Monday, 7 February 2011

At last, Nyki Blatchley is here and writing!

I know you're probably wondering why I opened the blog saying 'at last' Nyki is here, but God bless the man, I have not made it easy for him to visit, LOL! We have battled back and forth with topic choice but he has come up with a winner! I love it.

Take it away, Nyki...

Erotic romance. Some people, usually those with what are described as “old-fashioned” views (meant either as a compliment or a criticism) might say that sex has very little to do with love, and nothing to do with romance. After all, romance is all about courting, whereas sex is what you do after marriage, in order to produce children.

Well, I assume that anyone reading this blog-page wouldn’t hold that view, but the surprising thing is that it isn’t really old-fashioned – it’s a relatively modern way of looking at romance.

Our western culture’s concept of the romantic comes from the medieval rituals of “courtly love”, as described in the romances. They were called romances, in fact, because they were written in the “Romance” (Latin-derived) languages, and all modern meaning of “romance” and “romantic” derive from this.

And they were essentially about sex. The courtly lover’s purpose wasn’t to be pure and self-denying, and it certainly wasn’t marriage. The purpose of all the courting and sighing and poetry was to get the fair one into bed.

In fact, medieval courtly love was usually adulterous – Lancelot and Guinevere were the ideal couple. There are complex reasons for this, but essentially it was the double whammy that marriage was seen as nothing but a business transaction, and that noble girls usually married very young. You couldn’t be romantic about your wife (that would be ridiculous) and an unmarried girl would probably be about twelve or thirteen, unsuitable for the powerful, desirable woman the romancers idealised. That left widows, or women married to someone else.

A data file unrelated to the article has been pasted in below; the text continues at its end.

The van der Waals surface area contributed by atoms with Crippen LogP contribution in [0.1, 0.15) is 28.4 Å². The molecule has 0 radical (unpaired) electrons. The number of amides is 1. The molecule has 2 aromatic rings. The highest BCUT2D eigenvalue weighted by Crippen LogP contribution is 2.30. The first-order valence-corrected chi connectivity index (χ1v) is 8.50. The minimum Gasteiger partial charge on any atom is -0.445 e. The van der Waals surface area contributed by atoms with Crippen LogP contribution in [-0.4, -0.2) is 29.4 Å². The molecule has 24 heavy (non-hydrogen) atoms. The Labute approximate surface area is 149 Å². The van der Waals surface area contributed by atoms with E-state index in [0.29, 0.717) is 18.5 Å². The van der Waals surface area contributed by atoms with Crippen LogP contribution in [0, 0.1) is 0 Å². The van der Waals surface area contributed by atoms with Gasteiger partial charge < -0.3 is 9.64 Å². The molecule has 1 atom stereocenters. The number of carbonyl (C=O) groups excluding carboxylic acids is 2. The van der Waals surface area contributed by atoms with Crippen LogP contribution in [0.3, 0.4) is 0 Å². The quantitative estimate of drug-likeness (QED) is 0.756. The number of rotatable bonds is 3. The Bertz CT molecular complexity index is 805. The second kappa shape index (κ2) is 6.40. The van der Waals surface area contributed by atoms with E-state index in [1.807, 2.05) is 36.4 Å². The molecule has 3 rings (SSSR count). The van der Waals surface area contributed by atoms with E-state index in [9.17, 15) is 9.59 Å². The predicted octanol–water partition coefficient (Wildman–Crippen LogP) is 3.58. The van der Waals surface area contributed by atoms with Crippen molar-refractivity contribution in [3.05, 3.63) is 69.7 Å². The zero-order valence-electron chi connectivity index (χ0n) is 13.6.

By Shakespeare’s time, this had changed. Romeo and Juliet, for instance, does feature a thirteen-year-old girl, but this was a tale of angsty teenage romance, not of the knight wooing his lady. In a more morality-conscious age, Shakespeare got his lovers married first – but he got them into bed immediately after, and there’s no doubt at least part of the motive for this great love was that both were itching to get laid.

By the time we get to Jane Austen, sex as a impetus for romance has been replaced by social and economic motivation. The money aspect has diminished since then, though not disappeared – it always helps in a romance when the handsome hero who sweeps the heroine off her feet happens to be loaded too – but the social need for the status of marriage remained powerful.

Nineteenth and twentieth century romance, on the whole, combined this with non-erotic emotions until, with changing attitudes, the past few decades has seen sex return to centre-stage in romance, as it was in the middle ages.

Still, the erotic and romantic elements aren’t always perfectly fused, and nor should they be. Neither medieval and modern romance is all about sex, while erotic exploration isn’t always about love. My fantasy/erotic series of novellas for Lyrical Press Inc. about Kaydana the Sorceress is essentially about Kaydana’s gradual discovery and understanding of the deeper and darker parts of her sexuality. Most of the novellas involve a love-story, sometimes central, sometimes merely important, but Kaydana has to get through a lot of demons (literally as well as figuratively) before she’s in a position where she can give her heart for good.

The most recent book of the series, Kaydana and the Pool of the Gods, is primarily concerned with Kaydana coming to terms with aspects of her sexuality, but this happens against the background of a relationship that develops through the story. In Kaydana and the Lost City, to be published later in 2011, the love-story will be central, offering Kaydana the chance of lifelong happiness. Will she take it? Well, you can find out when it’s published.

You can find my books from Lyrical at

and visit my website at

Love this post, Nyki! The topic of love, sex, marriage and how it has changed over the years is a fascinating one. Isn't that why romance (whether erotic or not) remains one of the highest selling genres worldwide? We all want love...and we all want sex!

We'd love to hear your questions and comments, people....

1 comment:

  1. Interesting post. Also realistic. I just finished reading a book of romances written in the 1980's and I was surprised at how understated the sex was in those books. As I told a friend, I need sex in my books. What a difference with your Kaydana series. I just read Kaydana and the Staff of Ishlun. I loved it. I liked the story and the sex in it. It was erotic and certainly not vanilla. Have I read too many erotic novels?